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Late true crime author Michelle McNamara’s husband Patton Oswalt paid tribute to her on Twitter after the serial killer she hunted was sentenced to life behind bars.
McNamara introduced the nation to the Golden State Killer after she wrote a longform article in 2013 about an unsolved, and largely unknown, string of murders and rapes committed throughout the 1970s and '80. She devoted the rest of her life to trying to unmask the person responsible. She died prematurely in 2016, and her book on the case, “I’ll Be Gone in the Dark,” was published posthumously in 2018.
As HBO’s recent docuseries of the same title shows, McNamara didn’t just want to write about the case. She wanted to solve it, and her work on it has been credited with helping to do just that. Former police officer Joseph James DeAngelo was arrested just two months after her book was published.
DeAngelo, now 74, was sentenced to life in prison without the possibility of parole in a Sacramento court Friday. The sentence was handed down after three days of victim impact statements from dozens of his victims and their relatives. McNamara was thanked in at least one victim impact statement for her work on the case.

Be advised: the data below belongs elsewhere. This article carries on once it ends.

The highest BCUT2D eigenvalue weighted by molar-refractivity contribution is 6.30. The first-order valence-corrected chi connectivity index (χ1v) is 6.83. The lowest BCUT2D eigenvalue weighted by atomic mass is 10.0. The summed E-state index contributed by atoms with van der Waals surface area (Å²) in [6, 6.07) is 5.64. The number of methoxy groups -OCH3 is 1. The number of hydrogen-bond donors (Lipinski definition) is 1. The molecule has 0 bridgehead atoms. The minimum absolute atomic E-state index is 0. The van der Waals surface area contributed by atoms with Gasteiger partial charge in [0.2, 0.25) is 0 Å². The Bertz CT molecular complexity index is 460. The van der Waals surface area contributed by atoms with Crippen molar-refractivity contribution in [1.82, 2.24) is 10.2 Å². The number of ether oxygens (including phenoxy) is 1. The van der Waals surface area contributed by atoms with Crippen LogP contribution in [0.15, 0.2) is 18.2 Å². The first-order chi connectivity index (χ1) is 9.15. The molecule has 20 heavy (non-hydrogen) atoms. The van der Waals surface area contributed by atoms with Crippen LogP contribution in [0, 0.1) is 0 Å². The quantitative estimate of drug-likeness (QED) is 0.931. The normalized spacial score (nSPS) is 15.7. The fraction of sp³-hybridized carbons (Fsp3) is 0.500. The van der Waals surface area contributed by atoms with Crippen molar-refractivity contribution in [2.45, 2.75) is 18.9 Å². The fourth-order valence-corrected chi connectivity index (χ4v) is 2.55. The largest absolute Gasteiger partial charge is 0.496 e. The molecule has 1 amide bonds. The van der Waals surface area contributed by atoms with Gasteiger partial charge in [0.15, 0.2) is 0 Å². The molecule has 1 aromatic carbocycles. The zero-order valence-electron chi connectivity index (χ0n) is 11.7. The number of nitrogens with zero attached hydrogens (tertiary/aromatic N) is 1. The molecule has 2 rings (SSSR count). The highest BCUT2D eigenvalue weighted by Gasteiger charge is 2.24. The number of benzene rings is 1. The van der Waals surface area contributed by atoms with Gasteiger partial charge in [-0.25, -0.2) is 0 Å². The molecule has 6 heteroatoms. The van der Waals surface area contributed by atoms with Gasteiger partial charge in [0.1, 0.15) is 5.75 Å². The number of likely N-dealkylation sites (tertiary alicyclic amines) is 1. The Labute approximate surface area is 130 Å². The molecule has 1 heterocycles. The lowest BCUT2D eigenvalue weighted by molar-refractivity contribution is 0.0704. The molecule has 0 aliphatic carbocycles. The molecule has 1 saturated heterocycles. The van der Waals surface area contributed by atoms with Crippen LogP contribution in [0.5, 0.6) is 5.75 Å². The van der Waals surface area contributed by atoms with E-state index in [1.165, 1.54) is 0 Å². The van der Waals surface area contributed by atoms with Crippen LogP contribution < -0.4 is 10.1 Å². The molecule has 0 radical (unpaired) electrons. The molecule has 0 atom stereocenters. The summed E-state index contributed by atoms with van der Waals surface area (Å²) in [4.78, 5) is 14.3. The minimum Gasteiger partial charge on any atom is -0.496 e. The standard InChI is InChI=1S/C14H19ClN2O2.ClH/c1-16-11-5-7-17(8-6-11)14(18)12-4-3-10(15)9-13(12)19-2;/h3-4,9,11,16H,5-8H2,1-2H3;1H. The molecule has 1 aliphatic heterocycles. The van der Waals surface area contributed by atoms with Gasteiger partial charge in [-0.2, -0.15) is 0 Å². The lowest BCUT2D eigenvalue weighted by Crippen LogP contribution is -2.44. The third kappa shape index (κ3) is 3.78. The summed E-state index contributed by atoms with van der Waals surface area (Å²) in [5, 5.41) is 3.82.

Following the sentence, Oswalt, a successful comedian and writer, tweeted out two photos of McNamara, with the message: "The insect gets none of my headspace today. I’m thinking of the victims, and the survivors, and the witnesses and crusaders and investigators. And of course Michelle."
He added, “Go forward in peace, all of you.”
Not only did McNamara shine a light on the case, but she worked with investigators to brainstorm ways to catch the then-unknown killer. One such path she pushed for was genetic genealogy, which ultimately led to DeAngelo’s capture.
“Michelle was a mother, she was a wife, she was a sister, and a daughter, and that she has also become a superhero for many in terms of her commitment to solving unsolved crimes, I guess I wish she could have made that balance, of work, and life, and the pressures that she put on herself to solve the case," Liz Garbus, the director of "I’ll Be Gone in the Dark,” told People in July. "I wish that she would have had a smoother time with that. And I think a lot of women can relate to those competing pressures.”
McNamara died from an accidental drug overdose in 2016. The docuseries points out she was misusing substances, in part, to finish her book. She and Oswalt had a daughter Alice, who is now 11.
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